5 Reasons People Love the Instant Pot
1. IT MAKES PRESSURE COOKING EASY
Let’s be honest: vintage pressure cookers—with their steam dials, multiple latches,
and robot-like silver exteriors—are the opposite of intuitive. Instant Pot boasts
easy-to-remove lids, safety features, preset buttons, and even searing functionality
that offers a simpler way to pressure cook.
2. AND IT SLOW COOKS TOO!
If you’re in the mood for low and slow—whether it’s a braise, a delicate soup,
pulled pork or beef stew—your Instant Pot can get you there. Its slow cooking
feature is the cherry on top of all the wonderful things it can do.
3. IT SAVES COUNTER SPACE
Neat and trim, with a removable cord, this gadget is a svelte addition to your
countertop that could easily replace a rice cooker, a slow cooker or your old,
wonky pressure cooker. (Throw those back into storage!)
4. OPERATES AT THE PUSH OF A BUTTON
Craving homemade yogurt? Porridge? Beans or beef stew? There are buttons
for all of these, which makes it easy to experiment, whip up staples
or work without a recipe.
5. SEASONS AND COOKS EVENLY
What cook hasn’t frowned to see some black beans melting into nothingness
while others remain stubbornly tough? Or noticed that a roast is unevenly cooked?
An Instant Pot shines when it comes to even cooking and seasoning: beans are
cooked to equal tenderness and salt, miraculously, is distributed perfectly
throughout the whole dish.
How to Use the Instant Pot
The Instant Pot is an electric appliance that’s able to pressure cook, slow cook and sauté.
It combines these three main functions into convenient preset cooking programs such as
making rice, steaming and cooking beans. The best way to become familiar with how it works
is to begin by cooking with recipes – try a pressure-cooked dish (like a delicious risotto)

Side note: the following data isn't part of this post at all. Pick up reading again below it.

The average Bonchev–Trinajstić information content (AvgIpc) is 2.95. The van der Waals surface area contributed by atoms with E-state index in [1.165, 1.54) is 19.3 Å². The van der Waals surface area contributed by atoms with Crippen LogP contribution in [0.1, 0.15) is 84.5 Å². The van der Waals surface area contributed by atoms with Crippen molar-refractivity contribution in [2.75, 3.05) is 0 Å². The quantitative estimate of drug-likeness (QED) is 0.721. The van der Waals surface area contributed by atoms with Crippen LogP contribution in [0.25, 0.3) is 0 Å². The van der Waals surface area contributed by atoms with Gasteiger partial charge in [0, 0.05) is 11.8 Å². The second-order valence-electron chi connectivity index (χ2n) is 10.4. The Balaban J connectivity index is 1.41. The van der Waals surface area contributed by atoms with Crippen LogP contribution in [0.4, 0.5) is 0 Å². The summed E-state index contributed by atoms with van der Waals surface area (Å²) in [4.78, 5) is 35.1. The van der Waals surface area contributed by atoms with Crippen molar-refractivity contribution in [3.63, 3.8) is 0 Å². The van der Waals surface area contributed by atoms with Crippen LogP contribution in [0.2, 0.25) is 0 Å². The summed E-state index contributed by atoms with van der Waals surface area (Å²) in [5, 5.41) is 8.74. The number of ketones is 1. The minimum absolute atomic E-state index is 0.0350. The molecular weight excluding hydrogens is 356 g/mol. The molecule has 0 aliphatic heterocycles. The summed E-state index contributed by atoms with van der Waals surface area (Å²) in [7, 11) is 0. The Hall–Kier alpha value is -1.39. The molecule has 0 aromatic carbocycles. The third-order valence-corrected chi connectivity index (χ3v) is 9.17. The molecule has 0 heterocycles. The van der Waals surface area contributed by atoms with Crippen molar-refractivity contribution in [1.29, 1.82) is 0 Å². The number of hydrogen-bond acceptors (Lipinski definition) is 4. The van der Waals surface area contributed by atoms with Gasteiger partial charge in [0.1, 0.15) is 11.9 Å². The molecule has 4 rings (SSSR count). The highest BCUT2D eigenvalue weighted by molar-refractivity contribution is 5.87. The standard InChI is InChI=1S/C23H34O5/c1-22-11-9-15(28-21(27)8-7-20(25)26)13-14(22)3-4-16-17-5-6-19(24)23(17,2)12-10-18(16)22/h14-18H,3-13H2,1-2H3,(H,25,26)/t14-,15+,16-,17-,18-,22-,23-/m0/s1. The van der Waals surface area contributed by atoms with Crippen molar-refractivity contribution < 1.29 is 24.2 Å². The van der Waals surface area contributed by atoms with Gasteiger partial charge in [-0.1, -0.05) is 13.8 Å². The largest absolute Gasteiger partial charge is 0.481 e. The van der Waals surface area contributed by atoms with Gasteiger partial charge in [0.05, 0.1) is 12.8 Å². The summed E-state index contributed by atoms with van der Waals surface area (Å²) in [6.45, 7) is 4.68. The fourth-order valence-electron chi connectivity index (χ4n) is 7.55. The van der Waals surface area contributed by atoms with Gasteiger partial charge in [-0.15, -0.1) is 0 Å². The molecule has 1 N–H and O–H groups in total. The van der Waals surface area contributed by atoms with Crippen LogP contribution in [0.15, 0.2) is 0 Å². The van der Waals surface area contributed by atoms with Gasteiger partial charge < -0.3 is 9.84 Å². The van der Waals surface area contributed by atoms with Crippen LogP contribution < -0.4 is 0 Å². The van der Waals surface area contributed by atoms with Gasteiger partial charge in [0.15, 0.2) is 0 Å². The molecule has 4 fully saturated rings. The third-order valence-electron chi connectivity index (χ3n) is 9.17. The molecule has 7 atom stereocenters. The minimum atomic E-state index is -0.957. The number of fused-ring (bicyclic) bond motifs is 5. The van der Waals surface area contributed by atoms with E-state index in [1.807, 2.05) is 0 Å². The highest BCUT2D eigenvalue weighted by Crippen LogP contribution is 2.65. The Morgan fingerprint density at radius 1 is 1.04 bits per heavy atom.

to learn about bringing the unit to pressure (it typically takes about 10 minutes) and
releasing the steam. Then, try a slow-cooked dish like a stew or braise (try out the “delay
start” or “keep warm” functions to see how handy those can be). Next, give one of the preset
functions a try – we love the results of preset functions for hard-boiled eggs, beans, and rice.
At this point, you’ll be pretty familiar with operating your Instant Pot.
Instant Pot Recipes to Try
Recipes created specifically for the Instant Pot take into account the appliance’s specific
settings and tight-sealing lid. Once you’re familiar with Instant Pot cooking, experiment by
converting your favorite slow cooker or stovetop recipes for the Instant Pot.
What’s the difference between
an Instant Pot and a Slow Cooker?
An Instant Pot is pressurized, meaning it can
cook food much more quickly than a slow
cooker. The tight-fitting lid traps the steam
rising from the food and builds up pressure
and temperature within the pot. With the
Instant Pot you can customize your pressure
level—high pressure is used for dishes like
meat, stews or soups, while low pressure is
handy for more delicate dishes like rice,
vegetables or seafood.
How do you clean the Instant Pot?
Cleaning the Instant Pot is easy: After normal
cooking you can simply put the inner pot in the
dishwasher and wipe down the housing unit to
clean splashes or splatters. Then, remove the
antiblock shield underneath the lid, wash it
with warm, soapy water and let it dry before
re-attaching to the lid. To keep your Instant Pot
functioning at peak performance, you’ll need
to deep clean every few uses. For that, remove
the silicone sealing ring and pop that in the top
rack of the dishwasher, along with the Instant
Pot lid, which is also top-rack dishwasher safe.
Then, use a damp cloth to remove any food
particles or buildup around the edge of
the external housing unit.
When do you use natural release
and when do you use quick release?
Natural release gradually releases pressure,
which can take anywhere from 10 to 20
minutes, and allows for a bit of extra cooking
time as the pressure comes down. Quick
release (also known as “venting” or “manual
release”) quickly releases pressure and stops
the cooking process almost immediately.
In general, you use quick release for
quicker-cooking foods such as seafood or
vegetables, and natural release for anything
else, but follow the instructions on your recipe
when deciding what release method to use.